[If you would like to access previous articles scroll the bottom of the “About the author” section and click on the link]
A reader recently drew my attention, once again, to the complexities of the tax ‘medical rebate’. Fortunately, I was able to answer my reader’s question quite easily – “I am retired (over 65) and my previous employer still pays towards my medical aid, is this amount taxable in my hands?”, the answer being “No” because there is a specific provision in the tax law that means it won’t be taxable if the person is over 65, or he/she retired from the employer due to old age, ill-health or infirmity. (Generally, otherwise it would be). However, in looking at this, I also looked again at how the ‘medical fees tax credit’ and ‘additional medical expenses tax credit’ work. The former is, generally, quite easy, but for people who have paid medical costs which have not been reimbursed by their medical aid fund it is far from simple.
A “tax credit” or “rebate” in our tax law is not an amount that can be deducted from your other taxable income in order to calculate your tax but rather an amount that is deducted from the actual tax calculated on your taxable income. Thus, under normal circumstances, if you pay to a medical aid scheme you will put the number of people you are paying for on your tax return and the SARS system will calculate the rebate. Currently, this amounts to R310 each a month for you as the main member and one dependent and then R209 per month for each additional dependent. So, if you pay for you, your spouse and one child a rebate of R829 per month (R9948 for a full year) will be deducted from the actual tax that has been calculated on your income. Fairly straight forward.
But, what if you have paid significant medical costs not covered by the medical aid scheme? In that case you may qualify for the “Additional medical expenses credit” .
If you are over 65 this amounts to:
- 33.3% of the total amount of fees paid to the Medical Aid scheme as exceeds 3 times the normal medical schemes fees tax credit plus
- 33.3% of the total qualifying medical costs paid by the person.
Wow! Not only must you deal with being over 65, and ill (which also means you have to deal with trying to get your medical scheme to pay for your medical costs) but you must also cope with this tax complexity if they won’t. In addition, because this additional rebate only applies if you actually paid the costs yourself and the medical costs qualify as such per the tax legislation (i.e. genuine medical expenses), SARS is likely to want to see the medical invoices and proof of payment (e.g. bank statements) that prove you actually paid them, so your admin has to be organized as well.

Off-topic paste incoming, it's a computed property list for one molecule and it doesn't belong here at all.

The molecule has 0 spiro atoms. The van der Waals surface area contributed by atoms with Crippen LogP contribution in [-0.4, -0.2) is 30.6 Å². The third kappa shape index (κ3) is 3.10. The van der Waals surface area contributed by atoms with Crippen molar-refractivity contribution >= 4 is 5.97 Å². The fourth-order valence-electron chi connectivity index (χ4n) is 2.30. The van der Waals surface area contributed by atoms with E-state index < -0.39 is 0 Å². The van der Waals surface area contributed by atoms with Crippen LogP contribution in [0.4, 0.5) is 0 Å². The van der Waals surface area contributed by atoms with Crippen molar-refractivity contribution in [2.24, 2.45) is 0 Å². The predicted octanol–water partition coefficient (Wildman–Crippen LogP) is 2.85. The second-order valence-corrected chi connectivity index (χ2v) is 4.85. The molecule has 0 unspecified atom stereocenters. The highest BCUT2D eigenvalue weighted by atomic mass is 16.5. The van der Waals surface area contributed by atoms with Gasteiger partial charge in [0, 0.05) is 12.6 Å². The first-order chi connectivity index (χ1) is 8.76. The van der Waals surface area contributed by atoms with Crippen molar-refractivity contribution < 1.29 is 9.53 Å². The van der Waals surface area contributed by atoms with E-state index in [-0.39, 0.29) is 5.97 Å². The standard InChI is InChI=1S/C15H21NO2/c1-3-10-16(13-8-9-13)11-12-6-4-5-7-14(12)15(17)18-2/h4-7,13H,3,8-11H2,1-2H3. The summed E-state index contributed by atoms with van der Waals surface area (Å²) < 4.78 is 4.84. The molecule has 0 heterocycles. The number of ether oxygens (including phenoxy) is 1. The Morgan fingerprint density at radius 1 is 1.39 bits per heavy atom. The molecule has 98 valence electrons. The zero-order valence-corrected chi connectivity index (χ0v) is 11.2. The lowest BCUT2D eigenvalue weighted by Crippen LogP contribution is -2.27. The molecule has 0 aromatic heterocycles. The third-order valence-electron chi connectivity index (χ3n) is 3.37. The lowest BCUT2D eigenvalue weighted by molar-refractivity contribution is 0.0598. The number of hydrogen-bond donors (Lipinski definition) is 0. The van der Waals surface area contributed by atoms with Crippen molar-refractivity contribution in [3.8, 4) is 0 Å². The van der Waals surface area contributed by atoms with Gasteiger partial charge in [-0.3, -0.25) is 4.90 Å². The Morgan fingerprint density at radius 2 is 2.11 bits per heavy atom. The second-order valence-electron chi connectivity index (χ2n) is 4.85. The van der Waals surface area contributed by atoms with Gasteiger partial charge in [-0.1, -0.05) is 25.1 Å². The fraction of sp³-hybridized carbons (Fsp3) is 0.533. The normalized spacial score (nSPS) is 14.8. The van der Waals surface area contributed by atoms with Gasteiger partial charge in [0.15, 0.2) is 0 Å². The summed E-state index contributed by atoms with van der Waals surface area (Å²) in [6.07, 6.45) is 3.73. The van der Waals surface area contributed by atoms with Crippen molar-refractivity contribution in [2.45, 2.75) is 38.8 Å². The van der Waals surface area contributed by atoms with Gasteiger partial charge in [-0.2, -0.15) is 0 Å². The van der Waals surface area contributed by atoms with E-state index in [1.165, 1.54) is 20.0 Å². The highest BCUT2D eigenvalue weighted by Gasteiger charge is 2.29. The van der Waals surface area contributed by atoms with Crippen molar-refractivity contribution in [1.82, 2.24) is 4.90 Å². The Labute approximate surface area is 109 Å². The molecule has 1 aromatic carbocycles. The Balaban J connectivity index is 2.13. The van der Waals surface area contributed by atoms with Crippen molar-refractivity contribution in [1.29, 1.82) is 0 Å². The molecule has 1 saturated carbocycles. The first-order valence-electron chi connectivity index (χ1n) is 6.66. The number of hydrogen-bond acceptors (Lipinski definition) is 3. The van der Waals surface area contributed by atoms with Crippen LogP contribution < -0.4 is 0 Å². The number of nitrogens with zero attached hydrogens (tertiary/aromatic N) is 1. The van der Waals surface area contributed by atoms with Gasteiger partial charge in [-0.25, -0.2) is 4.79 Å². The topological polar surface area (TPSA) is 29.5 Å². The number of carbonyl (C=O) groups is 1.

And what about if you are under 65?
You can only claim the additional medical rebate to the extent of 25% of the excess that:
The total of the fees paid by you to the medical scheme which are more than 4 times the normal medical rebate you are claiming plus the medical expenses you yourself paid (again you will probably need to give invoices and proof of payment to SARS)
are more than 7.5% of your taxable income (the amount before you calculate the tax and before any lump sums).
Again, Wow! And let’s face it, the additional medical expenses tax credit is probably one of the few provisions that apply to many people with taxable income and, sadly, especially to many people over 65.
An example is illustrative but not particularly helpful, but here goes: Mr A pays R1500 a month to his medical aid; he has taxable income of R240 000 for the tax year; and has spent an additional (not recovered from the medical aid) R50 000 on medical expenses this tax year (ending 28 Feb 2019).
Mr A’s normal tax (after primary rebate) on his taxable income is R32 665. He qualifies for a normal medical fees rebate of (R310 x 12) ie R3720. His actual costs to the medical scheme are (R1500 x 12) R18000. To calculate his additional medical expenses tax credit one must look at this R18000 against 4 times the normal medical fees tax rebate (4 x R3720) ie R14880- the excess is thus (R18000 less R14 880) R3 120. To this must be added the R50 000 Mr A paid in medical expenses which was not recovered i.e. R53 120. Then ask is this more than 7.5% of Mr A’s taxable income of R240000, which amounts to, coincidentally, R18000. The excess is (R53 120- R18 000) R35 120. The additional medical expenses tax credit will be thus be 25% of this amount:R8 780. And Mr A’s final tax for the year will be R20 165 (tax: R32 665 less medical fees tax credit:R3720 less additional medical expenses tax credit: R8 780).
And if you aren’t feeling ill after all that …..well done. Perhaps time for SARS to make things a bit simpler.